The Governors’ Research Project Prize is an opportunity for Upper School students to enrich their learning through the undertaking of a research project on a topic they have not formally covered in class.
This has the dual benefit of developing, extending and enriching the student’s experience of her/his studies in a subject, and creating an opportunity to learn the key requirements of formally presenting individual academic research. This year we received around 30 entries with a diverse range of titles. The judging panel of teachers read and discuss the scripts and decide on a shortlist of six students who are invited to sit a viva with the Headmaster and members of the School’s governing board. There is a cash prize for the winner and runners-up. For students going into Year 13 this is a great way of demonstrating to universities the ability to work independently. The experience of a viva, where students are questioned closely on a topic they have researched in great depth, proves to be fantastic preparation for future academic interviews too.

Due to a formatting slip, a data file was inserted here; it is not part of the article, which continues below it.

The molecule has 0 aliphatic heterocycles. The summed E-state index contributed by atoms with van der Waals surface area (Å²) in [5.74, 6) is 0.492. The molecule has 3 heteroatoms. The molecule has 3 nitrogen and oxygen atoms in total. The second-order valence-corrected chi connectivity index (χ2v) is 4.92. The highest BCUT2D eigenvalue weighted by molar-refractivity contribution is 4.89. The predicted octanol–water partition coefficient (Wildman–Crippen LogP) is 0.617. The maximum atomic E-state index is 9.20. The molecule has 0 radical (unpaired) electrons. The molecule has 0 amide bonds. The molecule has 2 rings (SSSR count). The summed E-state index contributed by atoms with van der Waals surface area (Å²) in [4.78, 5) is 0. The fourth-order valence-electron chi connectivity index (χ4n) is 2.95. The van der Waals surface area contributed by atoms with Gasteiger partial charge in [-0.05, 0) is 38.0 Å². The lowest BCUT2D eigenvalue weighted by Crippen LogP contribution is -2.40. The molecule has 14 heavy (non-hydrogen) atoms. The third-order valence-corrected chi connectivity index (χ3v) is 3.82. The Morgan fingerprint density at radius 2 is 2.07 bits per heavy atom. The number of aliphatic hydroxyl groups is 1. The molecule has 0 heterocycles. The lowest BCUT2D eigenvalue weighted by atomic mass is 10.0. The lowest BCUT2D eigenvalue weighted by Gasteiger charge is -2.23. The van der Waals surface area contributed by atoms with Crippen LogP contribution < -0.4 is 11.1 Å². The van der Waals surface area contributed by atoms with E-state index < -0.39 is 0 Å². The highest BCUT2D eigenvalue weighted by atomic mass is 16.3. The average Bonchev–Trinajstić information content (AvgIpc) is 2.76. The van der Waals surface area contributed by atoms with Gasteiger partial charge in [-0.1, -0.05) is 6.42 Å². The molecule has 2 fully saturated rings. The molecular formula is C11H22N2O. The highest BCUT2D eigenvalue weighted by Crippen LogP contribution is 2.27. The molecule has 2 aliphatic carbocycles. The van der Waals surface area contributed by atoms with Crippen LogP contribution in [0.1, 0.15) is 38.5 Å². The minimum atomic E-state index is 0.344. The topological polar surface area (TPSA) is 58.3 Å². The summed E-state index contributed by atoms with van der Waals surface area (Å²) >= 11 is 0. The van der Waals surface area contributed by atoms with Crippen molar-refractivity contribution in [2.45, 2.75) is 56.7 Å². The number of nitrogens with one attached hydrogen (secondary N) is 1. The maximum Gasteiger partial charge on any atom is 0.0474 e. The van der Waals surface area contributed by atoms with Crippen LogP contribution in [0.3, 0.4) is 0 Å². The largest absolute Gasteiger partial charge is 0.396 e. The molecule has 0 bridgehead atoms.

Our 2019 Governor's Research Project Prize winner was Eve, with a project entitled: How far do translations shape our understanding of ancient literature?
Our 2019 runners-up were:
- Anna, with a project entitled: 'A free woman in an unfree society will be a monster.'1 To what extent can we consider Euripides' the Bacchae and Angela Carter's the Bloody Chamber and Other Stories to present 'monstrous' women as liberated?
- Theo, with a project entitled: How can statistically-rigorous rating systems, such as Elo and Glicko-2, expose glaring limitations to our current exercise of the democratic process?
Select a tab, below, to read their project abstracts. Parents and pupils with access to the Hub can read the full-length essays here (please note that you may be asked to logon).
1 Carter, A. (1978, 2015). The Sadeian Woman: An Exercise in Cultural History. 14th ed. London: Virago.